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NEWS
October 13, 2000 | PAUL WATSON, TIMES STAFF WRITER
The popular uprising that brought down Slobodan Milosevic also overturned the complex shell game he used to keep the economy just a few tricks ahead of collapse. Allies of Yugoslavia's new president, Vojislav Kostunica, are frantically trying to piece things back together. If they fail, they acknowledge, the discontent that brought Kostunica to power could quickly turn against them.
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NEWS
October 13, 2000 | PAUL WATSON, TIMES STAFF WRITER
The popular uprising that brought down Slobodan Milosevic also overturned the complex shell game he used to keep the economy just a few tricks ahead of collapse. Allies of Yugoslavia's new president, Vojislav Kostunica, are frantically trying to piece things back together. If they fail, they acknowledge, the discontent that brought Kostunica to power could quickly turn against them.
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NEWS
June 8, 1992 | CAROL J. WILLIAMS, TIMES STAFF WRITER
Shunned by the world, abandoned by former allies and unable to control the violence consuming his country, Serbian President Slobodan Milosevic appears in deep political trouble. United Nations sanctions imposed a week ago have had little visible effect on an economy already ravaged by war, but they have struck a collapsing blow to the Serbian psyche, especially in prosperous and cosmopolitan Belgrade. "It's embarrassing for us to have to wait in line for gasoline.
NEWS
May 10, 1998 | TYLER MARSHALL, TIMES STAFF WRITER
Stepping up pressure on Yugoslav President Slobodan Milosevic to end violence in Serbia's Kosovo province, the United States and Western Europe's four leading nations Saturday slapped new sanctions on the Belgrade government while Washington deployed one of its most valued trouble-shooters.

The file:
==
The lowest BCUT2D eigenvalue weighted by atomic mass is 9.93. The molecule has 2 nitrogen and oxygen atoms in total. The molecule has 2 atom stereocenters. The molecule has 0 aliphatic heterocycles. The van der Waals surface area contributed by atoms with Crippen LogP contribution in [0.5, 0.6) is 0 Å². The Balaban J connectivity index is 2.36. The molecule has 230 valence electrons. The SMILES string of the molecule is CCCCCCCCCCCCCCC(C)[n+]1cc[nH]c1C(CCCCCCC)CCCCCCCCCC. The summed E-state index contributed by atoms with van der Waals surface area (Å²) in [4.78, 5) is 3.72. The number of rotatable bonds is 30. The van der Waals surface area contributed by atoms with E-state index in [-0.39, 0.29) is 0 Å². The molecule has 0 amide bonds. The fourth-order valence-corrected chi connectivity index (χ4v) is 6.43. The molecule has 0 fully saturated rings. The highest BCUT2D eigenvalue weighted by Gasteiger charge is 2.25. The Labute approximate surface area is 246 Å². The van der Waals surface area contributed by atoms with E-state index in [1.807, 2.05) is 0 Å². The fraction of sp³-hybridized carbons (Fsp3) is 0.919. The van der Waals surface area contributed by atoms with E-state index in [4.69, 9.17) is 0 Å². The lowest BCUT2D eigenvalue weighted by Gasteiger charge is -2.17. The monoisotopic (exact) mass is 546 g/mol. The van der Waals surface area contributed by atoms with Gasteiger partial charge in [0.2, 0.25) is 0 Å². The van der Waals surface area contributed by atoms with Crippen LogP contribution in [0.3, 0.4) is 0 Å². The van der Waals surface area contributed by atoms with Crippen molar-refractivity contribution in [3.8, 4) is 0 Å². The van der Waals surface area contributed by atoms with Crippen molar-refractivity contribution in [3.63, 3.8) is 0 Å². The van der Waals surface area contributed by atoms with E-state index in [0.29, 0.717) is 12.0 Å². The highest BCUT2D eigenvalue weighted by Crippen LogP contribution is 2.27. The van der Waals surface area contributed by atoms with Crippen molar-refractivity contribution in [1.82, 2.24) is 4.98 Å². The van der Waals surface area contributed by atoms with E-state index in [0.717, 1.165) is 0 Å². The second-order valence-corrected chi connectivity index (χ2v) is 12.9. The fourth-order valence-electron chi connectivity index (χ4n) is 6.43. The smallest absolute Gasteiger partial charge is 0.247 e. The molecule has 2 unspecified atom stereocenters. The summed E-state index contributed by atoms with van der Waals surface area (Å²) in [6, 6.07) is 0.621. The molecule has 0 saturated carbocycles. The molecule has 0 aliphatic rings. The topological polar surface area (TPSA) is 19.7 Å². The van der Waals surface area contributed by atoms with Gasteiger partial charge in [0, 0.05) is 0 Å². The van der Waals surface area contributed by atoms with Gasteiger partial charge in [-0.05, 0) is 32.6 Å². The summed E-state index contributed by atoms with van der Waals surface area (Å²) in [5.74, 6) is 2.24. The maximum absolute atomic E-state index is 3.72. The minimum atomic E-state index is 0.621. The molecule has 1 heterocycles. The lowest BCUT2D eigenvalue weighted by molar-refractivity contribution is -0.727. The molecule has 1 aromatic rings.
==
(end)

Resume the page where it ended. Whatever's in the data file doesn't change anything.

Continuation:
NEWS
September 15, 1995 | DEAN E. MURPHY, TIMES STAFF WRITER
The streets of the Serbian capital are deceptive these days. The central market bursts with fruits and vegetables. Nightclubs and sporting events are jammed, and gasoline--sold in plastic jugs almost anywhere along the highway--is plentiful. But step into Dusan Andric's appliance store and see what many economists regard as the real Belgrade. The quiet downtown shop may explain better than any diplomat why Serbs are talking about making peace in Geneva after so many years of fomenting war.
NEWS
February 22, 1992 | CAROL J. WILLIAMS, TIMES STAFF WRITER
In a symbolic farewell to an age of prosperity scuttled by civil war, black marketeers line up by the hundreds along Vojvoda Stepe Embankment to flag down hard-currency customers by waving thick wads of dinars. The jobless money traders, victims of the Yugoslav conflict that has destroyed half a century of development, are standard-bearers in the Balkans' collective march backward to poverty, lawlessness and crude barter.